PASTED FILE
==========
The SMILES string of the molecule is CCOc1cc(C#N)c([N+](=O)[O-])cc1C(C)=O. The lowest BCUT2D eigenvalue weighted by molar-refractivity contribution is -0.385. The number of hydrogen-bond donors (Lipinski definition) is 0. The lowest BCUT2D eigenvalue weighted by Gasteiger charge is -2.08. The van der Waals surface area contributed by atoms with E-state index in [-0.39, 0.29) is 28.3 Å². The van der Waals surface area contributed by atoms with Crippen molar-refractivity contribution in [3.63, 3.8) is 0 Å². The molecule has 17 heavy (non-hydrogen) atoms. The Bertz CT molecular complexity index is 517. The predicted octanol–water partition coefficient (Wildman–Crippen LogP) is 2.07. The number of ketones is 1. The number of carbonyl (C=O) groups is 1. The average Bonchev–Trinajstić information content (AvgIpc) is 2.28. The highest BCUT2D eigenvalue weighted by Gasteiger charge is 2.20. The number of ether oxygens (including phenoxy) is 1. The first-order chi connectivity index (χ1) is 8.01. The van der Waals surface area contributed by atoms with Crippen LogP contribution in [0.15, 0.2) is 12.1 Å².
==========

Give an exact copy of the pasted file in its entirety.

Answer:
The SMILES string of the molecule is CCOc1cc(C#N)c([N+](=O)[O-])cc1C(C)=O. The lowest BCUT2D eigenvalue weighted by molar-refractivity contribution is -0.385. The number of hydrogen-bond donors (Lipinski definition) is 0. The lowest BCUT2D eigenvalue weighted by Gasteiger charge is -2.08. The van der Waals surface area contributed by atoms with E-state index in [-0.39, 0.29) is 28.3 Å². The van der Waals surface area contributed by atoms with Crippen molar-refractivity contribution in [3.63, 3.8) is 0 Å². The molecule has 17 heavy (non-hydrogen) atoms. The Bertz CT molecular complexity index is 517. The predicted octanol–water partition coefficient (Wildman–Crippen LogP) is 2.07. The number of ketones is 1. The number of carbonyl (C=O) groups is 1. The average Bonchev–Trinajstić information content (AvgIpc) is 2.28. The highest BCUT2D eigenvalue weighted by Gasteiger charge is 2.20. The number of ether oxygens (including phenoxy) is 1. The first-order chi connectivity index (χ1) is 8.01. The van der Waals surface area contributed by atoms with Crippen LogP contribution in [0.15, 0.2) is 12.1 Å².